Marsh Blazing Star

The Marsh blazing star grows four feet when grown outdoors. It has blue or lavender flowers that smell like vanilla.

The vanilla smell attracts bees, butterflies, and insects to the flower. Gardeners use the Marsh blazing star for cutting flowers and as a border plant. It has purple tufted flowers arranged in a spike and is a host plant for the skipper butterfly.

Black-eyed Susan

The black-eyed Susan is a Pennsylvania native plant classified as a sunflower. Its scientific name is Rudbeckia hirta. The black-eyed Susan is two feet and has yellow or gold flowers with a black center.

It is famous for its long blooming period. The black-eyed Susan is suitable for cutting and drying. It is an attractive ornamental plant that may be grown in pots. The plant does best in full sun with moist to dry soils.

Wild Indigo

The wild has blue or violet flowers. Baptisia tinctoria is the scientific name for the plant. It’s a pea relative, and its name comes from the Latin word “tinctorius,” which means “of the tincture.”

Native Americans used wild indigo for dyeing cloth. The flowers and leaves of the plant are used to make a blue or violet dye. The plant thrives in direct, whole light with well-drained soil.

Common Milkweed

In Pennsylvania, the typical milkweed grows throughout the year. It has pink or white flowers, and its scientific name is Asclepias syriaca.

Because the leaves of this plant break with a milky liquid, it is called common milkweed. This substance contains latex which can be used to make rubber. The plant is a host plant for Monarch butterflies.

Gardeners buy it for its beautiful flowers and its usefulness as a host plant. Its leaves are used in salads, and the flowers are used to make tea.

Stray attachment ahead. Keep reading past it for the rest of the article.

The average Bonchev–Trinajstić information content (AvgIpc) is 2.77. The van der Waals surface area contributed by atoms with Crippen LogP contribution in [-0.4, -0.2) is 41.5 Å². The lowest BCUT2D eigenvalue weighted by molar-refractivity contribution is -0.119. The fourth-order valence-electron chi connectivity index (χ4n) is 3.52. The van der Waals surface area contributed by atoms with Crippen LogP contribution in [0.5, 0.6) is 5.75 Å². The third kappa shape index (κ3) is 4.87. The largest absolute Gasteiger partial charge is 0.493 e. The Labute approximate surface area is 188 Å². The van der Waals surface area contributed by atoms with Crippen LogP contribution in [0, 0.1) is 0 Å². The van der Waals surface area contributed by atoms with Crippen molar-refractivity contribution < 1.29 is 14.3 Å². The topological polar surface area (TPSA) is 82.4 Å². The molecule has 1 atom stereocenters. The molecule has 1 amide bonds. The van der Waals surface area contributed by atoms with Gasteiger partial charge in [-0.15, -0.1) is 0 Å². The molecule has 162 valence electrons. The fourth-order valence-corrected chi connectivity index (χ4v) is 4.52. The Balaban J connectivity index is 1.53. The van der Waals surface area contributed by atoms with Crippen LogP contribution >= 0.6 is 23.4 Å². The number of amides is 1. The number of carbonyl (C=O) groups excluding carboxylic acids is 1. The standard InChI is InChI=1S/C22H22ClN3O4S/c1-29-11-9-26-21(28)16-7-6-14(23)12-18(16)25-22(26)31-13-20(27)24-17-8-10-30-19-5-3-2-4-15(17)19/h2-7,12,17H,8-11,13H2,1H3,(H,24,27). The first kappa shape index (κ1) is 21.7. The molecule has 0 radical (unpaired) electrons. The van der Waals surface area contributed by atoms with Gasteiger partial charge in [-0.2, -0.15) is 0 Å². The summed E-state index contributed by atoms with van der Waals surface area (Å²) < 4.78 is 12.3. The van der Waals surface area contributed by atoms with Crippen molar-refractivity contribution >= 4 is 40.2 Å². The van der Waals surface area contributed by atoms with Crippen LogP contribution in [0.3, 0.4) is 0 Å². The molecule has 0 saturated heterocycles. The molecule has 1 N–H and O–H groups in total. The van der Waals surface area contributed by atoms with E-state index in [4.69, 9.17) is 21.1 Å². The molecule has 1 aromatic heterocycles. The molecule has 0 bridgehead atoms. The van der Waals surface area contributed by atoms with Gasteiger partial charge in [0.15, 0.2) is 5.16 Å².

Foam flower

The foam flower is a non-seasonal plant that reaches a height of six inches. It has white flowers, and its scientific name is Tiarella cordifolia.

The foam flower gives off a frothy substance when the leaves are crushed. This substance was once used to make shaving cream. The plant does best in partial shade with moist, rich soil. It is a good ground cover for shady areas.

Golden Ragworts

The golden ragworts are annual plants that are two feet tall. They have yellow flowers, and their scientific name is Senecio aureus.

The golden ragwort name is because the plant blooms in the spring and early summer. It’s a fantastic herb for making herbal tea and drying. It’s best when used fresh.

Obedient Plant

The obedient plant is a perennial plant that grows to a height of three feet. It has pink or white flowers, and its scientific name is Physostegia virginiana. Its features are unique tubular flowers that bloom in the summer.

Its name comes from the fact that the flower heads can be pushed in any direction and stay in that position. The best environment for this plant is moist, rich soil in full sun to partial shade. People use it to make herbal tea and as a decoration in bouquets.

Butterfly Weed

The butterfly weed is an annual plant that grows to two feet. It has orange or yellow flowers, and its scientific name is Asclepias tuberosa. The butterfly weed gets its name from being a host plant for Monarch butterflies. The plant is used in landscaping and as a cut flower.

Final Thoughts

These Pennsylvania native plants are great for any garden and thrive in Pennsylvania’s climate. So whether you are looking for a plant to add color to your garden or attract wildlife, one of these Pennsylvania native plants is sure to be a perfect fit.